Sentinel paperboy delivers PDF Print E-mail
Written by MARIE THOMAS BAIRD Sentinel Education Editor   
Monday, 04 November 2013 10:40
Sam Scherer folds papers at the Sentinel-Tribune before starting his paper route. (Photo: J.D. Pooley/Sentinel-Tribune)
Thirteen-year-old Sam Scherer knows how to do a job correctly, and his customers appreciate that.
Scherer, a paperboy for the Sentinel-Tribune since August 2011, recently was named first runner-up in the youth category of the 2013 Glenn L. Cox Carrier of the Year awards.
Award winners were named at the Ohio Newspaper Association's fall circulation conference.
Scherer follows in his parents' footsteps, as well as brothers and sister in being a paperboy.
His parents, Kim and Mark Scherer, also were both carriers.
"They really like him," said Kim. "We know a lot of people on the route."
Sam's route, which is four miles, goes down West Wooster Street to the hospital, downtown around Main Street and Clay Street, one house on North Grove, and then Gorrell Avenue and Eberly Avenue.
He increased his route size from one mile in December 2012 to make more money.
He said he runs the route, sometimes accompanied by his dog Cleo, a golden retriever, and it takes about one hour. He has about 90 customers.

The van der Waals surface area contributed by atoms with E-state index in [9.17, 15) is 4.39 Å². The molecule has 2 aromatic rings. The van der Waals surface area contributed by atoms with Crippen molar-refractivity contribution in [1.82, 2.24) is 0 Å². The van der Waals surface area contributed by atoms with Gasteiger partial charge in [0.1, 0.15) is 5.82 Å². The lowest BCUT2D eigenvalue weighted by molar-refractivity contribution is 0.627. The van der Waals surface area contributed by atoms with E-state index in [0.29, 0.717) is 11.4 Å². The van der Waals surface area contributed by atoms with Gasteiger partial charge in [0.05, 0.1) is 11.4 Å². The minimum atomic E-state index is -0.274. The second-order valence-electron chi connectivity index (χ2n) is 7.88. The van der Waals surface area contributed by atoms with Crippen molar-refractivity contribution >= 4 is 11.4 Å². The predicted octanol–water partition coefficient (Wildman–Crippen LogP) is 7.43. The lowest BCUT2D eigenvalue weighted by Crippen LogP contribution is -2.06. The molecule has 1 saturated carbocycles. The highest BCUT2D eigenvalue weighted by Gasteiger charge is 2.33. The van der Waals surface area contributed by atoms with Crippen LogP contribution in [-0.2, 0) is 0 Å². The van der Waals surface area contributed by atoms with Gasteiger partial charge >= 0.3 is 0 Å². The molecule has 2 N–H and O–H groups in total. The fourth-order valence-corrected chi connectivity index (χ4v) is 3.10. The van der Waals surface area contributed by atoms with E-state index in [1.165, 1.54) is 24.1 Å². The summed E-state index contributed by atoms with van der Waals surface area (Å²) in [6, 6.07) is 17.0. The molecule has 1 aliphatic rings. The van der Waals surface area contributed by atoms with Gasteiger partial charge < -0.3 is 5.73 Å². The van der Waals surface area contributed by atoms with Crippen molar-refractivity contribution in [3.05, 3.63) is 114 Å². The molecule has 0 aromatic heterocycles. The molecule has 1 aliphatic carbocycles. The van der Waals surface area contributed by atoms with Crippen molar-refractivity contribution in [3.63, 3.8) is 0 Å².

"I like to bring my dog on the paper route. He loves it," Sam said.
He said he makes $100 a week, sometimes more, and is saving up to buy a car.
The teen has about $5,000 saved, said his mother, adding that he gets a lot of tips.
"He doesn't spend any money. I think that's a good thing," said Kim.
She said people will see Cleo and say "that's the paper route dog."
She shared that one customer calls Sam "the cat's meow" because he puts the paper exactly where it's supposed to be, inside the door.
Running the route has helped Sam compete in cross country this year.
Sam, who is homeschooled, won all of his cross country meets this year, Kim shared.
Sam received $500 and a plaque, which is hanging in his room.
In his application, he wrote that the one benefit of being a carrier is that he is his own boss.
He estimated he's had 0.504 percent of complaints for every 1,000 deliveries.
Wendy Stram, executive director of the Bowling Green Convention and Visitors Bureau, praised Sam in her letter of recommendation.
"He always enters the door with a smile and a 'here's your paper' then ends with 'thank you and have a nice day.'"

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